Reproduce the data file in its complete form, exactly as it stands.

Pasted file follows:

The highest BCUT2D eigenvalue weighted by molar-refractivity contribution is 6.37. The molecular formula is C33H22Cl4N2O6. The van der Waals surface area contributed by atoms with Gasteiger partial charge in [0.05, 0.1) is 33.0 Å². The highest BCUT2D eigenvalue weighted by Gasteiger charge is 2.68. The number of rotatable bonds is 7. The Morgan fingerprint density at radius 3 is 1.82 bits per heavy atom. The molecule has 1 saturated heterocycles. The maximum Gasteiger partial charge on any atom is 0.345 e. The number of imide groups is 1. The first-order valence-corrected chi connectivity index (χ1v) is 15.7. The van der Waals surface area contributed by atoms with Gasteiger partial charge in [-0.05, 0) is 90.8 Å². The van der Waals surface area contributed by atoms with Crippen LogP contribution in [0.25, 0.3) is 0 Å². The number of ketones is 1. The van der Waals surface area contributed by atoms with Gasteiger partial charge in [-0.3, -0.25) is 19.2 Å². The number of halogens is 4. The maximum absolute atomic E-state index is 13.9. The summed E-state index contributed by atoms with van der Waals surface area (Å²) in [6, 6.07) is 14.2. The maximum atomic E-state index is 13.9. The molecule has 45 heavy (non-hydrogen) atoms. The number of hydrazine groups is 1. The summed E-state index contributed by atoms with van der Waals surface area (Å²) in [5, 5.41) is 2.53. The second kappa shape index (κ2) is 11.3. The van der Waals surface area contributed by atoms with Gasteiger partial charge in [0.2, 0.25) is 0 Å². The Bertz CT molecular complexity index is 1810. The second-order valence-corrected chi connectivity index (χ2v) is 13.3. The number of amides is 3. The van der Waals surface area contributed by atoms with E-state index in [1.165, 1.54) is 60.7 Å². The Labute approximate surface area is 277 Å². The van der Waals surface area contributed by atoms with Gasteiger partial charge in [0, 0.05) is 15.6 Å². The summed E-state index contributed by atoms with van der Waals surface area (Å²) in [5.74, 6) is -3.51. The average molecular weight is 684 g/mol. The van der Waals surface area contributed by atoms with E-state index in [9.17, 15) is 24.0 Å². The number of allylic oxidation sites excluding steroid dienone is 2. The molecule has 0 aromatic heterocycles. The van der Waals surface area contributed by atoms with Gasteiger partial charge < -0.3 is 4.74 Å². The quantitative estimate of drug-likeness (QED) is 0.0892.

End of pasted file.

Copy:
The highest BCUT2D eigenvalue weighted by molar-refractivity contribution is 6.37. The molecular formula is C33H22Cl4N2O6. The van der Waals surface area contributed by atoms with Gasteiger partial charge in [0.05, 0.1) is 33.0 Å². The highest BCUT2D eigenvalue weighted by Gasteiger charge is 2.68. The number of rotatable bonds is 7. The Morgan fingerprint density at radius 3 is 1.82 bits per heavy atom. The molecule has 1 saturated heterocycles. The maximum Gasteiger partial charge on any atom is 0.345 e. The number of imide groups is 1. The first-order valence-corrected chi connectivity index (χ1v) is 15.7. The van der Waals surface area contributed by atoms with Gasteiger partial charge in [-0.05, 0) is 90.8 Å². The van der Waals surface area contributed by atoms with Crippen LogP contribution in [0.25, 0.3) is 0 Å². The number of ketones is 1. The van der Waals surface area contributed by atoms with Gasteiger partial charge in [-0.3, -0.25) is 19.2 Å². The number of halogens is 4. The maximum absolute atomic E-state index is 13.9. The summed E-state index contributed by atoms with van der Waals surface area (Å²) in [6, 6.07) is 14.2. The maximum atomic E-state index is 13.9. The molecule has 45 heavy (non-hydrogen) atoms. The number of hydrazine groups is 1. The summed E-state index contributed by atoms with van der Waals surface area (Å²) in [5, 5.41) is 2.53. The second kappa shape index (κ2) is 11.3. The van der Waals surface area contributed by atoms with Gasteiger partial charge in [0.2, 0.25) is 0 Å². The Bertz CT molecular complexity index is 1810. The second-order valence-corrected chi connectivity index (χ2v) is 13.3. The number of amides is 3. The van der Waals surface area contributed by atoms with E-state index in [1.165, 1.54) is 60.7 Å². The Labute approximate surface area is 277 Å². The van der Waals surface area contributed by atoms with Gasteiger partial charge in [0, 0.05) is 15.6 Å². The summed E-state index contributed by atoms with van der Waals surface area (Å²) in [5.74, 6) is -3.51. The average molecular weight is 684 g/mol. The van der Waals surface area contributed by atoms with E-state index in [9.17, 15) is 24.0 Å². The number of allylic oxidation sites excluding steroid dienone is 2. The molecule has 0 aromatic heterocycles. The van der Waals surface area contributed by atoms with Gasteiger partial charge < -0.3 is 4.74 Å². The quantitative estimate of drug-likeness (QED) is 0.0892.